By Michael Long
A friend of mine who grew up in Mister Rogers’s Neighborhood — I mean that literally, as in down the street from him in Pittsburgh — can’t tell me enough good things about him. “He is the basis for everything I know as an adult,” she says, with neither irony nor embarrassment. That’s quite a testimony — even to be slathered on now, at his retirement — and she’s not alone in making it.
Yet Mister Rogers — who taped his last episode of Mister Rogers’ Neighborhood at the age of 73 last week — strikes us as odd. I don’t think it’s because of the accoutrements, though that’s what we think of first: the cardigans, the soft voice, the guileless, Andy Kaufman grin. Mister Rogers is a cultural artifact so bizarre that we have to think about him pretty hard to recognize what makes him inspire such devotion — and what simultaneously makes him so easy to mock, so oatmeal-bland to adults… and so inspiring to children, so much so that some adults carry around his lessons for the rest of their lives.
Here is the secret of Mister Rogers: He says exactly what he means and exactly what is true, and he says it for the consumption of a single, simple audience: children. He does so without regard to adult opinion of how old-fashioned his simplicity makes him appear. He is so committed to kids that he spends no time adjusting his performance to affect his profile in the popular culture of adults. He is, therefore, out of our time. Jarringly so.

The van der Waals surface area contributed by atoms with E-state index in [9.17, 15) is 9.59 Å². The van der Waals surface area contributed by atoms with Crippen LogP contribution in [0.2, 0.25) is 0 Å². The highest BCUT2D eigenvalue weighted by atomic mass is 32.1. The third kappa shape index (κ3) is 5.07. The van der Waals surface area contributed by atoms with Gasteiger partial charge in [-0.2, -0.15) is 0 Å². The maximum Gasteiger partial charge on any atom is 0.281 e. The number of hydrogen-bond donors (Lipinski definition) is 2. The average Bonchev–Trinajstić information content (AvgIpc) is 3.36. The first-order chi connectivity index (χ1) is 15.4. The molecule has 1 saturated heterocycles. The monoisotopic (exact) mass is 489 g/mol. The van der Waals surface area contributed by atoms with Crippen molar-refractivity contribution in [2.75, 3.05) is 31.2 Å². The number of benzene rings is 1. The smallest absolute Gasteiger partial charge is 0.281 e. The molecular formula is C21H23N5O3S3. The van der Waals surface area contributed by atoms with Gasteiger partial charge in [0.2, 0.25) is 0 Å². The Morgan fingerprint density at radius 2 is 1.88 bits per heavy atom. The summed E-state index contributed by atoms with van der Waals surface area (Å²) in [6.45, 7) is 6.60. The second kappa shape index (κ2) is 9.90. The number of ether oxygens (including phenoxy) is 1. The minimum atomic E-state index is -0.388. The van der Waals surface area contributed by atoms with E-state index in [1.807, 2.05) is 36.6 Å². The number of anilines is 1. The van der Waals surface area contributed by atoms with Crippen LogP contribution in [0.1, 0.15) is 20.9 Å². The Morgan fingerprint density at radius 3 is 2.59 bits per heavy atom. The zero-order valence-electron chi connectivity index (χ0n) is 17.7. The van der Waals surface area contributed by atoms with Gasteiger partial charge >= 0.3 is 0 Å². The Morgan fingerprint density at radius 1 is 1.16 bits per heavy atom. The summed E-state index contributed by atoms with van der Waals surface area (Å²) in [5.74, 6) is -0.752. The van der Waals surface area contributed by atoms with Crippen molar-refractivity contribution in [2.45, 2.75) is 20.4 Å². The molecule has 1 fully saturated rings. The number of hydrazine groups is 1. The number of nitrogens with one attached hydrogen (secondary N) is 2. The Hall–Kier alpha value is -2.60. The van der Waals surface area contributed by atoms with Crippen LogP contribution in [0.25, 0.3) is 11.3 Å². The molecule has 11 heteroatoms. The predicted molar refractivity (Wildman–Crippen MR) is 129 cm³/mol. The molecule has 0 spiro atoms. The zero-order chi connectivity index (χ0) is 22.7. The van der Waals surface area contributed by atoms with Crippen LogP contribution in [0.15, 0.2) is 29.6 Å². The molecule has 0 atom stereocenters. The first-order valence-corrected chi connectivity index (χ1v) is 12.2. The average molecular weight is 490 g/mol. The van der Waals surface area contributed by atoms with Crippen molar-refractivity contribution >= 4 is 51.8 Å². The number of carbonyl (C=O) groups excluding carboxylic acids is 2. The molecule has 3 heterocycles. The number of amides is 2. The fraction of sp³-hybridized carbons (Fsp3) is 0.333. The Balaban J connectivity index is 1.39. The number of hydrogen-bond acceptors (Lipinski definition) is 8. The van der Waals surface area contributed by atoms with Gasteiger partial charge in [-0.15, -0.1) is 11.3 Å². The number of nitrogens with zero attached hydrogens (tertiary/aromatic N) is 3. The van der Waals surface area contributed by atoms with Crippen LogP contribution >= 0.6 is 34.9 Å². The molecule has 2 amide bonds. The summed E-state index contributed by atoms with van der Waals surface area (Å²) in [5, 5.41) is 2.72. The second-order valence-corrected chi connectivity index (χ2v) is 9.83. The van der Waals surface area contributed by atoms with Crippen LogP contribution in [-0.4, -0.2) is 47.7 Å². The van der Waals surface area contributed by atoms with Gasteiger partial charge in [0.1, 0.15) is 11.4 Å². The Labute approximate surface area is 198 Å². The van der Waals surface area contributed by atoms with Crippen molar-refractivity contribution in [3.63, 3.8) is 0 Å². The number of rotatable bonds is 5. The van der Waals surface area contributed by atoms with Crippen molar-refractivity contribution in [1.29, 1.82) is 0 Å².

Language and attitude are now all about irony. We have arrived at a point that in every conversation, we make at least some of our points by saying the opposite of what we wish to communicate. We are not the TV generation or even the Internet generation. We are the sarcastic generation.
And Fred Rogers is not sarcastic. He needs no posturing, no sly winks to the grownups that he knows how silly he must look. If you’re over the age of ten, he doesn’t really care what you think of him. And that’s real power.
Fred Rogers is a supremely confident man. If he were anything less, he wouldn’t be able to leave himself open as being so desperately un-hip. And he puts that strength to good use: He reaches out to children to communicate to them the things that they need to know. His confidence allows him to speak in a simple way they’ll understand, and to come back and do that day after day. He stoops to conquer, in a way; yet he never stoops at all.
Fred Rogers hits the issues that are on kids’ minds, from brain busters such as divorce to self-worth, security, and sleeping in the dark. He is a steadfast adult presence in what must surely seem to children to be a big, churning world that is utterly beyond their control. This is as decent a calling as a man might find. He puts to bed the issues that keep little kids awake at night. He fosters the internal peace that we all must acquire, because that peace, in time, becomes the replacement for the security blanket, the nightlight, the teddy bear.
Sincerity is, anymore, a form of weakness, and gentility is an invitation to be pushed around. Yet sincerity and gentility are really strengths, and we forget that as children, we pass through a time when it is indispensable that we know those qualities in their pure state; they are the foundations of a grown-up mind. Little kids need such an example, such a place to go — and Mister Rogers Neighborhood is a good and rare one of them.
Grownups need such a place, too, though we rarely admit it. We are too smart to take our peace that way. Too smart. Or something.